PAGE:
Will there be labour pains? Lord Winston, the noted fertility person, who has come out with the possibility of blokes giving birth, didn't mention that. Not that I really understood it. Something to do with an embryo being planted in a man's abdomen, where he will carry it to term, then give birth by Caesarean section. All possible, so they say.
And long overdue. Women have become far too dominant in this childbirth lark, oh for centuries. More so in the last decade. They now don't need a bloke at all, not at first hand, but can pick up the stuff at any local sperm bank. Very soon, to save you queuing in the bank, it will be part of the cash point. You'll put in your card, key in your pin number, blood group, DNA, choice of eye colour, and bingo, you get a take-away sperm, injected into your hand. Or anywhere else.
If men could have babies, it would even things up more. Men would be able to take to their day couch for nine months, stuff themselves with Milk Tray, Guinness or lumps of coal and get total attention. Some women do that, oh yes. And it would stop them scoring points for ever when a man moans about his cut finger or his grazed knee or sore bum. "Until you've had a baby, you don't know what real agony is, so just shut up." They wouldn't be able to say that any more. Oh no!
But could I personally bear to have a baby? When our first was about to be born, I went to father's classes at the Royal Free in Hampstead, the first such classes in England. There's a thousand words in that, I thought. But I also wanted to know how it was done. My wife, alas, was in labour for about 12 hours. I got fed up waiting, so popped out for a pie. When I got back, she'd given birth. Never been forgiven.
For our second, the birth took place at home, in the room which is now our kitchen. And I was there, all the way through. In fact it was thanks to me, he's here now, able to use a fish kettle. He was born with the cord twisted round his neck and I helped untie it. So I have seen service. But the pain, the pain. I don't think I could stand it.
Last week, I tuned in to some telly thing called Playing the Field, only because my wife said it was about football. Turned out to be women's football. I watched for 30 minutes, without seeing a ball kicked, then left the room, rather hurriedly, when one of the players was about to go into labour. Yuck!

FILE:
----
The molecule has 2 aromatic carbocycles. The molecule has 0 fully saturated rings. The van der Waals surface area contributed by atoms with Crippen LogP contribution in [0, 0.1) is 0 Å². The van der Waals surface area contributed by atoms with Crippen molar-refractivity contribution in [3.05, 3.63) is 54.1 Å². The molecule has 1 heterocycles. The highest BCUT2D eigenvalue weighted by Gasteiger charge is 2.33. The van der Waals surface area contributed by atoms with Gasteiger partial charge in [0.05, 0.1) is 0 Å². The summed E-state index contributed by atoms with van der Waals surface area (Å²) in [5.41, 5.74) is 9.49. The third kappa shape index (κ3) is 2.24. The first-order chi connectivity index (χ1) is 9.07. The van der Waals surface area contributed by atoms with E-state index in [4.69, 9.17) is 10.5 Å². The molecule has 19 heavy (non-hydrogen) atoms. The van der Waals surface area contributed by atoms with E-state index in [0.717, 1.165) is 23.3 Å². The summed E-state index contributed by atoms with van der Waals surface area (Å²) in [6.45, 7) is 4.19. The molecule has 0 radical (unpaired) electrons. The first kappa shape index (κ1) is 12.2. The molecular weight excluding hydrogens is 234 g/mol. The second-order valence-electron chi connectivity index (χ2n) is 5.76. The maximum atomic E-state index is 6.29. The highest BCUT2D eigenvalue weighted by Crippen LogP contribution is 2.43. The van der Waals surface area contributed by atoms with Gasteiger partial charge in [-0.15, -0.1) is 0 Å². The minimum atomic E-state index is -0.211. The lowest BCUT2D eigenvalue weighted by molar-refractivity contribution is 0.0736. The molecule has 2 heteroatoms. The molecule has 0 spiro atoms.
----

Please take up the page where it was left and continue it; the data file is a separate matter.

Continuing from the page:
On the other hand, as Lord Winston is so awfully clever, blokes having babies would metamorphose into people able to cope with having babies. Just as women do. Aged 20, they often say: "No chance, I don't want no babies", then at 30 they go all broody. Pregnant men, presumably would be programmed by their hormones, and act like women, able to put up with all that pain and mess, and stuff, and not worry about where their next pie was coming from.
It would also even things up culturally and economically. I'm in the middle of a book about the West Indies, and on every island, developed or otherwise, I keep coming across women who have taken over. Bank clerks, hotel staff, solicitors, they all seem to be women - smart and trim in their suits, so organised and reliable. While their men, poor petals, sit around on the beach or bench all day, drinking or "liming".
Fishing and farming, which they consider real jobs for real men, have gone, but they won't demean themselves by doing service jobs. So many just do nothing, supported by their women. Now if - while sitting around at home, or on the beach, they could have babies - equality in marriage would be possible.
A book. That was my fourth reaction. Fay Weldon, who is my age, she's been knocking out all this stuff about women being cloned, doing without men. There must now be scope for a novel by a man, doing without women. With IVF and all those other initials, women still need a few drops of sperm. They can't produce that on their own. Not so far. But if men gave birth, they could then do the whole shooting match. Go screw yourself would come true. Men would be absolutely, totally, in charge. I'm sure I could do a 80,000 words novel on this theme in the next two months. After all, it is fiction. Isn't it?Reuse content